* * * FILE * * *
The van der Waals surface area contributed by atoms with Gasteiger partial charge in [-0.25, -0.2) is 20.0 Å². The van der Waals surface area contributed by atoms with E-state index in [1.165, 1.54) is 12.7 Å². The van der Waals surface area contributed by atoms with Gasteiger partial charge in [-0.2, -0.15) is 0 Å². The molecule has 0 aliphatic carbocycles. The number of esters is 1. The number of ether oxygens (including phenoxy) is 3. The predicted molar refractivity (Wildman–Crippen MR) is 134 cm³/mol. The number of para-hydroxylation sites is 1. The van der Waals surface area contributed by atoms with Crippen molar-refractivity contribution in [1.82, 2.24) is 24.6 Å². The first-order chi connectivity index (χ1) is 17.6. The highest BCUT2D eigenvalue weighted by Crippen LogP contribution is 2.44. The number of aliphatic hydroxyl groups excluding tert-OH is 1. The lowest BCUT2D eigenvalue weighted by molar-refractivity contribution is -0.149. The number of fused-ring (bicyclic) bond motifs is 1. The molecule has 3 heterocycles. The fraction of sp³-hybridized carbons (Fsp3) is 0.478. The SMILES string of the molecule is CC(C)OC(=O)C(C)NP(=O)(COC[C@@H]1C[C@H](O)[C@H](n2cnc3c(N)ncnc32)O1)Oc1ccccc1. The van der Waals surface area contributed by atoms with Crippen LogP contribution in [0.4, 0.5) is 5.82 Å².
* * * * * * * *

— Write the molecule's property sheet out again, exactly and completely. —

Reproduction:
The van der Waals surface area contributed by atoms with Gasteiger partial charge in [-0.25, -0.2) is 20.0 Å². The van der Waals surface area contributed by atoms with E-state index in [1.165, 1.54) is 12.7 Å². The van der Waals surface area contributed by atoms with Gasteiger partial charge in [-0.2, -0.15) is 0 Å². The molecule has 0 aliphatic carbocycles. The number of esters is 1. The number of ether oxygens (including phenoxy) is 3. The predicted molar refractivity (Wildman–Crippen MR) is 134 cm³/mol. The number of para-hydroxylation sites is 1. The van der Waals surface area contributed by atoms with Crippen molar-refractivity contribution in [1.82, 2.24) is 24.6 Å². The first-order chi connectivity index (χ1) is 17.6. The highest BCUT2D eigenvalue weighted by Crippen LogP contribution is 2.44. The number of aliphatic hydroxyl groups excluding tert-OH is 1. The lowest BCUT2D eigenvalue weighted by molar-refractivity contribution is -0.149. The number of fused-ring (bicyclic) bond motifs is 1. The molecule has 3 heterocycles. The fraction of sp³-hybridized carbons (Fsp3) is 0.478. The SMILES string of the molecule is CC(C)OC(=O)C(C)NP(=O)(COC[C@@H]1C[C@H](O)[C@H](n2cnc3c(N)ncnc32)O1)Oc1ccccc1. The van der Waals surface area contributed by atoms with Crippen LogP contribution in [0.4, 0.5) is 5.82 Å².